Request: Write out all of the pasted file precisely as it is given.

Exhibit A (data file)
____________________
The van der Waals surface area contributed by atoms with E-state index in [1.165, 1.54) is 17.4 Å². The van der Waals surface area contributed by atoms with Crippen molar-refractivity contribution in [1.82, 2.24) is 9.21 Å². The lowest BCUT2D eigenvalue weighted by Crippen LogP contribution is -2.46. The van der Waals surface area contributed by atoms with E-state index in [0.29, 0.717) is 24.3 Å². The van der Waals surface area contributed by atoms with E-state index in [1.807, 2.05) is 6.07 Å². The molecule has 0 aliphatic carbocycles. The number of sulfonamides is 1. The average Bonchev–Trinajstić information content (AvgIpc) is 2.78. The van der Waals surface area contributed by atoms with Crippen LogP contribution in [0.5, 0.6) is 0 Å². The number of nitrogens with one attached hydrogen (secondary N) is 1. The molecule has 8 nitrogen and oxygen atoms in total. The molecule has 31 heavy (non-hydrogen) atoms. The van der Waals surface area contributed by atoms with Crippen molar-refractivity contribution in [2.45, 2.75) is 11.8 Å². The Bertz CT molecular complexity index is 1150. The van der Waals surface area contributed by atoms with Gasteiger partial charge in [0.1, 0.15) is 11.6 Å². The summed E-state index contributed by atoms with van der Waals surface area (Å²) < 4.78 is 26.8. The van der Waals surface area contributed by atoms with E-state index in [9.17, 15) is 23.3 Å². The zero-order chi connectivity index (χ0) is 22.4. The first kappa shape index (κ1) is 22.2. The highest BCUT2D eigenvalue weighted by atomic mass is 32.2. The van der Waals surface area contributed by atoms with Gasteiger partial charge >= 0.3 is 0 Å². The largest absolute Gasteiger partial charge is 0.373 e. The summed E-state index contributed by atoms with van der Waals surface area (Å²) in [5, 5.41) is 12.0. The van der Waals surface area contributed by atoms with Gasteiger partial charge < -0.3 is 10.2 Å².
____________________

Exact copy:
The van der Waals surface area contributed by atoms with E-state index in [1.165, 1.54) is 17.4 Å². The van der Waals surface area contributed by atoms with Crippen molar-refractivity contribution in [1.82, 2.24) is 9.21 Å². The lowest BCUT2D eigenvalue weighted by Crippen LogP contribution is -2.46. The van der Waals surface area contributed by atoms with E-state index in [0.29, 0.717) is 24.3 Å². The van der Waals surface area contributed by atoms with E-state index in [1.807, 2.05) is 6.07 Å². The molecule has 0 aliphatic carbocycles. The number of sulfonamides is 1. The average Bonchev–Trinajstić information content (AvgIpc) is 2.78. The van der Waals surface area contributed by atoms with Crippen LogP contribution in [0.5, 0.6) is 0 Å². The number of nitrogens with one attached hydrogen (secondary N) is 1. The molecule has 8 nitrogen and oxygen atoms in total. The molecule has 31 heavy (non-hydrogen) atoms. The van der Waals surface area contributed by atoms with Crippen molar-refractivity contribution in [2.45, 2.75) is 11.8 Å². The Bertz CT molecular complexity index is 1150. The van der Waals surface area contributed by atoms with Gasteiger partial charge in [0.1, 0.15) is 11.6 Å². The summed E-state index contributed by atoms with van der Waals surface area (Å²) < 4.78 is 26.8. The van der Waals surface area contributed by atoms with E-state index in [9.17, 15) is 23.3 Å². The zero-order chi connectivity index (χ0) is 22.4. The first kappa shape index (κ1) is 22.2. The highest BCUT2D eigenvalue weighted by atomic mass is 32.2. The van der Waals surface area contributed by atoms with Gasteiger partial charge >= 0.3 is 0 Å². The largest absolute Gasteiger partial charge is 0.373 e. The summed E-state index contributed by atoms with van der Waals surface area (Å²) in [5, 5.41) is 12.0. The van der Waals surface area contributed by atoms with Gasteiger partial charge < -0.3 is 10.2 Å².